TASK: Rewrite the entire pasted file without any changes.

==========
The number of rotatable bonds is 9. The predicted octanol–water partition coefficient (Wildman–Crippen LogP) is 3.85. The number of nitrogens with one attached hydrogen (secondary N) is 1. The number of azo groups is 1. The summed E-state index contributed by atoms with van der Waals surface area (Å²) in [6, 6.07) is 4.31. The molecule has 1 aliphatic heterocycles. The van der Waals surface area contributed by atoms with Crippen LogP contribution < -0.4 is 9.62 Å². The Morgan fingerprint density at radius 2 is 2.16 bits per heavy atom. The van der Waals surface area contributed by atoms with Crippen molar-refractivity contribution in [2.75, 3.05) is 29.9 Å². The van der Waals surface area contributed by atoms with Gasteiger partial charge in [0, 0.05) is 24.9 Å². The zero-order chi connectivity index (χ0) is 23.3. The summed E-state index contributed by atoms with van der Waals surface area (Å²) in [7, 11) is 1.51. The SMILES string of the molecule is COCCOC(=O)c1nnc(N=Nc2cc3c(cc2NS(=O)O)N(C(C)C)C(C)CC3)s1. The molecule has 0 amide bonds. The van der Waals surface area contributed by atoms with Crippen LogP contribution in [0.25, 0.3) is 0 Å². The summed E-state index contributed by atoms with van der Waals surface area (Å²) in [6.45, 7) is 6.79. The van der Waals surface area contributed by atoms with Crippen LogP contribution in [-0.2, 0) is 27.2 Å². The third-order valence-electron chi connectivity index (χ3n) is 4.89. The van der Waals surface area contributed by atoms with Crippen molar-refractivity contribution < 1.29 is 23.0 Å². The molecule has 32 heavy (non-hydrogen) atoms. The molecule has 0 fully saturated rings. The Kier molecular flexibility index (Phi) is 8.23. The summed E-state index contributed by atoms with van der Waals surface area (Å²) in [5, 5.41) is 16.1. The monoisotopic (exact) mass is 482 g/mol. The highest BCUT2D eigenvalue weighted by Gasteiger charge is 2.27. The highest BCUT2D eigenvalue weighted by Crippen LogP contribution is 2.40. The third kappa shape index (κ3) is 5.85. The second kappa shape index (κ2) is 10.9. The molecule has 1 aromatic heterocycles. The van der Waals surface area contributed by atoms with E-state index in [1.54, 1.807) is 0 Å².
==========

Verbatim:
The number of rotatable bonds is 9. The predicted octanol–water partition coefficient (Wildman–Crippen LogP) is 3.85. The number of nitrogens with one attached hydrogen (secondary N) is 1. The number of azo groups is 1. The summed E-state index contributed by atoms with van der Waals surface area (Å²) in [6, 6.07) is 4.31. The molecule has 1 aliphatic heterocycles. The van der Waals surface area contributed by atoms with Crippen LogP contribution < -0.4 is 9.62 Å². The Morgan fingerprint density at radius 2 is 2.16 bits per heavy atom. The van der Waals surface area contributed by atoms with Crippen molar-refractivity contribution in [2.75, 3.05) is 29.9 Å². The van der Waals surface area contributed by atoms with Gasteiger partial charge in [0, 0.05) is 24.9 Å². The zero-order chi connectivity index (χ0) is 23.3. The summed E-state index contributed by atoms with van der Waals surface area (Å²) in [7, 11) is 1.51. The SMILES string of the molecule is COCCOC(=O)c1nnc(N=Nc2cc3c(cc2NS(=O)O)N(C(C)C)C(C)CC3)s1. The molecule has 0 amide bonds. The van der Waals surface area contributed by atoms with Crippen LogP contribution in [0.25, 0.3) is 0 Å². The summed E-state index contributed by atoms with van der Waals surface area (Å²) in [6.45, 7) is 6.79. The van der Waals surface area contributed by atoms with Crippen LogP contribution in [-0.2, 0) is 27.2 Å². The third-order valence-electron chi connectivity index (χ3n) is 4.89. The van der Waals surface area contributed by atoms with Crippen molar-refractivity contribution < 1.29 is 23.0 Å². The molecule has 32 heavy (non-hydrogen) atoms. The molecule has 0 fully saturated rings. The Kier molecular flexibility index (Phi) is 8.23. The summed E-state index contributed by atoms with van der Waals surface area (Å²) in [5, 5.41) is 16.1. The monoisotopic (exact) mass is 482 g/mol. The highest BCUT2D eigenvalue weighted by Gasteiger charge is 2.27. The highest BCUT2D eigenvalue weighted by Crippen LogP contribution is 2.40. The third kappa shape index (κ3) is 5.85. The second kappa shape index (κ2) is 10.9. The molecule has 1 aromatic heterocycles. The van der Waals surface area contributed by atoms with E-state index in [1.54, 1.807) is 0 Å².